The original Audi TT was one of the most un-altered, un-compromised designs to reach showrooms in the modern era. Then it killed five people.
(Welcome back to Carspotting! It’s been a while but we’re back with The Worst Walking Tour of New York City, headed by me, a hack who is barely qualified to tell you how to get to the Empire State Building from here. We’re out to find the best cars of the Big Apple.)
The original Audi TT got one of the more unusual recalls I can remember. You had to go back to the dealer to get a spoiler on the back of your supposedly already-quite-sporty two-door.
The cause was that without the spoiler, the original TT was unstable at high speed. At least five people died, including a former rally driver, as The New York Times reported:
The TT Coupe made its debut to great acclaim, with particular praise for its sleek, Bauhaus-inspired design and its $31,000 base price. The car’s luster dimmed in Europe, though, after an unusual number of high-speed crashes. Last fall, Audi announced a voluntary recall to fit the cars with a rear air spoiler, to help hold down the back of the car at speed, and new suspension components to improve handling.
As the number of accidents rose in Europe, including five fatalities, German TT owners complained that this solution was insufficient. The death last month of Peter Hommel, 60, a former East German rally driver, added to the clamor. Soon after, Audi A.G. said it would offer owners the option of adding the stability system, which it calls E.S.P., for the equivalent of $325.
Oddly, the Feds over here didn’t see any big problem with the car, and it has to do with our speed limits, as the NYT explained:
Neither Audi of America nor the National Highway Traffic Safety Administration report any American complaints about TT handling problems. Audi said the European fatalities occurred in accidents at speeds exceeding 110 miles an hour; such speeds are not unusual on German autobahns but are extraordinary in North America.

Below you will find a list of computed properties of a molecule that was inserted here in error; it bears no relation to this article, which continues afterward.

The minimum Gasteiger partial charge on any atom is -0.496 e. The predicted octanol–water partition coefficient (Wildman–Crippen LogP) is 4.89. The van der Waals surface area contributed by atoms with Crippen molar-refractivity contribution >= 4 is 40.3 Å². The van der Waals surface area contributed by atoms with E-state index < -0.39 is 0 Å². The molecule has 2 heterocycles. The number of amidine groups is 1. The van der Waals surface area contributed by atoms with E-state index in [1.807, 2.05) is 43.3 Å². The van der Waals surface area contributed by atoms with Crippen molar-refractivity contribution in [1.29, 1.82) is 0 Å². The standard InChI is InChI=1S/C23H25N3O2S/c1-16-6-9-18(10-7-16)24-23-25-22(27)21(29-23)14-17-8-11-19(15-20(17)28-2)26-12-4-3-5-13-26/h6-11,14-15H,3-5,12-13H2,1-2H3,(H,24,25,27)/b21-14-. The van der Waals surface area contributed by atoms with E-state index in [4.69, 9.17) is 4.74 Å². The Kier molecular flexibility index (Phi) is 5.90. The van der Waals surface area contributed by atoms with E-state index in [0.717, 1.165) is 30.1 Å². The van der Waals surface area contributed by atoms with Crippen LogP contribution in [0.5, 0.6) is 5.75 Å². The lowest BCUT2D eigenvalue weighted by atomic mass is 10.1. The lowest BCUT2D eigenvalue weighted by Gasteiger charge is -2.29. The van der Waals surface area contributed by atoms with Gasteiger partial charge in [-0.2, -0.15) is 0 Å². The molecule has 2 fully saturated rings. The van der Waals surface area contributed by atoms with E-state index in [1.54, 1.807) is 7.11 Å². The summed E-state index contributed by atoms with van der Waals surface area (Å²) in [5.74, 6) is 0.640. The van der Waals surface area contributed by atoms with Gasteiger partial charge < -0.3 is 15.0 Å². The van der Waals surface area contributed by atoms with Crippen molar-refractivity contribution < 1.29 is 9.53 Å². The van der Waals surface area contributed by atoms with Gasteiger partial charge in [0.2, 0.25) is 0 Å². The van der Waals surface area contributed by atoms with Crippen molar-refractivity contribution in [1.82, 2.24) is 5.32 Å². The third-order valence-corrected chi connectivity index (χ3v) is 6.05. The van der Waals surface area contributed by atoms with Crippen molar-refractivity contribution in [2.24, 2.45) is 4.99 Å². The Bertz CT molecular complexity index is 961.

“These all are very unfortunate incidents,” said Jennifer Garber, a spokeswoman for Audi of America. “But we believe the problem is related to unique driving conditions in Germany that don’t apply here.”
So the car had its perfect retrofuture 1930s-to-1990s styling disturbed by a little duckbill on the back. It was a concession. Not a great one, but a tradeoff.
When the second generation TT came out, that tradeoff continued. The car got new styling, more aggressive. More sporty. It looked like it was eternally leaning forward. Even with a spoiler that hid away at low speed, it lost the pure spirit of the first generation.
And now we’re in the third generation of TT. The car is more capable than ever before. I bumped into a new Audi TT RS on the street the other day while filming this episode of Carspotting and I had forgotten just how aggro it looks in person, all wings and chin spoilers.
It makes sense. The outside conveys what’s going on inside. Close to 400 horsepower from a turbo inline five, all-wheel drive and some extremely serious performance. The TT has never been so capable.
But it has also never stayed so far from its looks-for-looks-alone original generation.
I get it. Audi couldn’t sell the first-gen TT forever. It needed to do some kind of update. And car design really is all about tradeoffs. Performance versus styling, power versus economy, cost versus complexity. Very few cars ever reach the showroom looking like everything was exactly as the designers wanted it to be, but the original TT did. And look at how that turned out.